After the loss of Egypt, the Levant, and Syria, Anatolia became the most important part of the Byzantine Empire. It was the place from where most of the soldiers hailed.[v] Additionally, Anatolia was a base for power projection into the wealthy Armenian hinterland, which stood at the epicenter of valuable south-north and east-west trade routes.[vi] Long a client state of the Empire, Armenia acted as a buffer between Byzantine and Seljuk territory, but starting in the 1020s, the former got more directly involved in its internal affairs, even inviting the Seljuks to participate with them in 1044.[vii] The next year, the Byzantines, under Emperor Michael IV, conquered the Armenian Capital, Ani.[viii] This put Byzantines and Seljuk territory adjacent to one another for the first time.
The Seljuk Turks were still growing in power and raids into Armenia began soon after the conquest of Ani. Alp Arslan eventually took city and destroyed it, opening lands from which the Seljuks could let their horses graze. This in turn reduced Armenia into a staging point for further westward expansion. Additional Byzantine fortresses in eastern Anatolia were then destroyed, paving the way for a great westward push.
The new Byzantine Emperor, Romanus IV Diogenes, launched a small counterattack against the Seljuks at Sebastea. A series of small-scale engagements followed between 1068 and 1071. At this point, the chance for peace opened when Alp Arslan proposed a truce with Romanus, as he was also engaged in combat with the Fatimid Caliphate, based in North Africa, Egypt, and the Levant, to the south. Nevertheless, local Seljuk leaders continued their raiding into Anatolia, and Romanus gathered a massive army to take eastward. The peace overtures would not last long.
Following a diplomatic crisis that involved Romanus’ nephew and Alp Arslan’s brother-in-law, the two powers again went to war, with the latter taking the strategic offensive by moving into Anatolia and capturing the city of Manzikert after a short siege.[ix] Romanus responded, moving into eastern Anatolia, near Lake Van, to reassert Byzantine control of the area. The move would surely beckon the decisive battle in the strife between the Seljuks and Byzantium.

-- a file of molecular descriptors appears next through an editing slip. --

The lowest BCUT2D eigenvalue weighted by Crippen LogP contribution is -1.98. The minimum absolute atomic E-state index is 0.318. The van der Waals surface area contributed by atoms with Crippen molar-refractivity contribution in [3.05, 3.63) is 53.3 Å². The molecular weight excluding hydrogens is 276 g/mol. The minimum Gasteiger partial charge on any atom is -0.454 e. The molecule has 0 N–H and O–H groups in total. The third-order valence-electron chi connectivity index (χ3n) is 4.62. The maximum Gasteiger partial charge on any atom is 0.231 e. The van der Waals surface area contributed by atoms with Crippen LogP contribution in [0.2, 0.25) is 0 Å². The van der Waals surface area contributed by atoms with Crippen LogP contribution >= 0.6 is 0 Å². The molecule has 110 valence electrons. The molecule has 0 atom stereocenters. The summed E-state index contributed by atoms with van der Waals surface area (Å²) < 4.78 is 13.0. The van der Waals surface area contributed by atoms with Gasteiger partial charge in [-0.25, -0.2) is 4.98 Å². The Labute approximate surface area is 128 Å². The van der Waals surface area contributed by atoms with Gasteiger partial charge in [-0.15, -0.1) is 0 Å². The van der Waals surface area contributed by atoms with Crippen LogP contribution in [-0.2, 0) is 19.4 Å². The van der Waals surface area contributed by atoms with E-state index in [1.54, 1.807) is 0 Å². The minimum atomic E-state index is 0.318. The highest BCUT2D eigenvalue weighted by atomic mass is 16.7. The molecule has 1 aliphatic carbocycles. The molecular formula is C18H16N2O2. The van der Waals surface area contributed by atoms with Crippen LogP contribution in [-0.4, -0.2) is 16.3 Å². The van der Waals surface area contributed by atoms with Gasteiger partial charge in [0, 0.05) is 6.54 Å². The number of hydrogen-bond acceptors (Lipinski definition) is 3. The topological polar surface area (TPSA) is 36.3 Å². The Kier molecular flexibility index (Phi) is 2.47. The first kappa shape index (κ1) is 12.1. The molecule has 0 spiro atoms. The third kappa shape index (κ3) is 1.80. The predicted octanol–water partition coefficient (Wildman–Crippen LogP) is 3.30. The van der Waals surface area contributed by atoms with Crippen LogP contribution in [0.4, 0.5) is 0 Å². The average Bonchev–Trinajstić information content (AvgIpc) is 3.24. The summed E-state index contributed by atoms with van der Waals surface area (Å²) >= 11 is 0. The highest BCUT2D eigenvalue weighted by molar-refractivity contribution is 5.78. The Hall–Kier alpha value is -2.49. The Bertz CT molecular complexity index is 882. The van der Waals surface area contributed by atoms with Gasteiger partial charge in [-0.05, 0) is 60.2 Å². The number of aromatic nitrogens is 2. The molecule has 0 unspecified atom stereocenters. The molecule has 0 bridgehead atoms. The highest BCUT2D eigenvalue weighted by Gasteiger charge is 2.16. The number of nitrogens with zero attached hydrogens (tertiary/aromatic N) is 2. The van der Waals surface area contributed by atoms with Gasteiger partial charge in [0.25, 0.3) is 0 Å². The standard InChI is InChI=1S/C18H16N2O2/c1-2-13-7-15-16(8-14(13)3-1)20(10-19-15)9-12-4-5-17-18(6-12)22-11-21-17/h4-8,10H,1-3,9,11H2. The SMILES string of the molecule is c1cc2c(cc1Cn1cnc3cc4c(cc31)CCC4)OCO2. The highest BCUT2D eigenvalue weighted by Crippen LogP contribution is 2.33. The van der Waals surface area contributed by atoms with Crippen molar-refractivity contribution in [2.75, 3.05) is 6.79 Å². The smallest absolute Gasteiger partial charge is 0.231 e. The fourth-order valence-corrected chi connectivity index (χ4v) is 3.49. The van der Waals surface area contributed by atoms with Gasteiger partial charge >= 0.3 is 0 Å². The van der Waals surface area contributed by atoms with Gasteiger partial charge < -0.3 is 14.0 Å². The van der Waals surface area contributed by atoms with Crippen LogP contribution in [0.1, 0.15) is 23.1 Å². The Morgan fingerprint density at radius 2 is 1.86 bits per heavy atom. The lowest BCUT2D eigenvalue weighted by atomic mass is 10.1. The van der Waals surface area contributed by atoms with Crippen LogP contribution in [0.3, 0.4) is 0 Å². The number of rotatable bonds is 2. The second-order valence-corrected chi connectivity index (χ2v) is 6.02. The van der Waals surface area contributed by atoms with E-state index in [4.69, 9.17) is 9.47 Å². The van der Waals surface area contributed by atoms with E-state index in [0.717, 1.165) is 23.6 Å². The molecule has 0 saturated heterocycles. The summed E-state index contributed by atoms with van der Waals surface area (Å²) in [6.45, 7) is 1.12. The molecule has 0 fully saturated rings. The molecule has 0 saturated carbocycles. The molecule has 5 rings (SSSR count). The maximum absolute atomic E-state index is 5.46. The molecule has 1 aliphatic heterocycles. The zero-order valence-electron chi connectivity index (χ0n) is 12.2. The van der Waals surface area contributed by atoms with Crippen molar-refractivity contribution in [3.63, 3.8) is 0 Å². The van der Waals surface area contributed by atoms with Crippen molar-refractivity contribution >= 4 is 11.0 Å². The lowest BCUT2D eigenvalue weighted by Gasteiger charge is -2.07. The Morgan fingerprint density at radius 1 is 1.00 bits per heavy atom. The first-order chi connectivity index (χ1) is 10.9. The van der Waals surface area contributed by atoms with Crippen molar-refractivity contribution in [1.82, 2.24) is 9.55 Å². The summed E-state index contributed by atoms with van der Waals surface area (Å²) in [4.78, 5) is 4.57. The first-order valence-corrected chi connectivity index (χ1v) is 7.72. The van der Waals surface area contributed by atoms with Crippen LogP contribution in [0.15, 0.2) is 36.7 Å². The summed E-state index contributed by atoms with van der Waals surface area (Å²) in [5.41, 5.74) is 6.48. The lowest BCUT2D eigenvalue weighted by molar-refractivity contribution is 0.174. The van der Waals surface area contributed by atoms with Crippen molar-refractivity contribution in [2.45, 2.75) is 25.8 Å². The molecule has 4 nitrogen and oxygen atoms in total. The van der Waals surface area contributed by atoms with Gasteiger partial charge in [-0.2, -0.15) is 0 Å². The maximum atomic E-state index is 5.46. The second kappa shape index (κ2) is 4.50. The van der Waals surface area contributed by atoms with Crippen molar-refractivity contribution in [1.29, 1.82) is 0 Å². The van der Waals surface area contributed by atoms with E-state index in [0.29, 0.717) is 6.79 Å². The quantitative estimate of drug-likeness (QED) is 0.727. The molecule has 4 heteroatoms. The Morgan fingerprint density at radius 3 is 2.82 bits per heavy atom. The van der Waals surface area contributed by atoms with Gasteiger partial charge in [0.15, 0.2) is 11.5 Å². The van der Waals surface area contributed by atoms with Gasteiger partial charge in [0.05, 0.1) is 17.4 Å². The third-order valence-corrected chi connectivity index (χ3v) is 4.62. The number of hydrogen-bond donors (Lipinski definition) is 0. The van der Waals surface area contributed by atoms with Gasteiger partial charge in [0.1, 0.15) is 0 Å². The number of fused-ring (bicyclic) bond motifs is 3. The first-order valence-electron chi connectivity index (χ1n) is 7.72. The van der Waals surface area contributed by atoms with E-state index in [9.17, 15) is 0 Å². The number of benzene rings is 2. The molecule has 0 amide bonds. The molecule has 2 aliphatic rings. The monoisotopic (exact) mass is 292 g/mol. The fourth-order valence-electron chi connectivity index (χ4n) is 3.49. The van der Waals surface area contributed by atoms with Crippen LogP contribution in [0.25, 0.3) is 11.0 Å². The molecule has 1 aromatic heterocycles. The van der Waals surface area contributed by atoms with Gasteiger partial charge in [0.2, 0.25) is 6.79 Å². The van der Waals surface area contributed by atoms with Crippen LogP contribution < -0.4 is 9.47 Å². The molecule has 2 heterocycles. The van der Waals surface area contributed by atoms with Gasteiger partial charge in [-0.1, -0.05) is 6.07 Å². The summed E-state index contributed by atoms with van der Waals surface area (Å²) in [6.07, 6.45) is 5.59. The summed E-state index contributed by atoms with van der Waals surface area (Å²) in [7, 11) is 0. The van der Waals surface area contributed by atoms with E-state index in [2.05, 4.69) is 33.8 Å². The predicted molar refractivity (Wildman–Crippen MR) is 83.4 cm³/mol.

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[i] Paul Markham. “The Battle of Manzikert: Military Disaster or Political Failure?” August 1st, 2005. De Rei Militari.https://deremilitari.org/2013/09/the-battle-of-manzikert-military-disaster-or-political-failure/. Retrieved January 30th, 2021.
[iv] DHWTY. “The Seljuks: Nomads Who Built an Empire and Took on Byzantine Power.” Ancient Origins. April, 22nd, 2019. https://www.ancient-origins.net/history-important-events/seljuks-0011773. Retrieved January 30th, 2021.
[v] Davis, Paul, K. 100 Decisive Battles From Ancient Times To The Present. Page 118. Oxford University Press. Santa Barbara, CA. 1999.
[vi] Ibid, 119.
[viii] Kolev, George (narrator). “Battle of Manzikert 1071 – Byzantine – Seljuq Wars Documentary.” Kings and Generals Channel.https://www.youtube.com/watch?v=WjS1FbHLIxM. January 18th, 2018. Retrieved January 31st, 2021.
[ix] Davis, 120.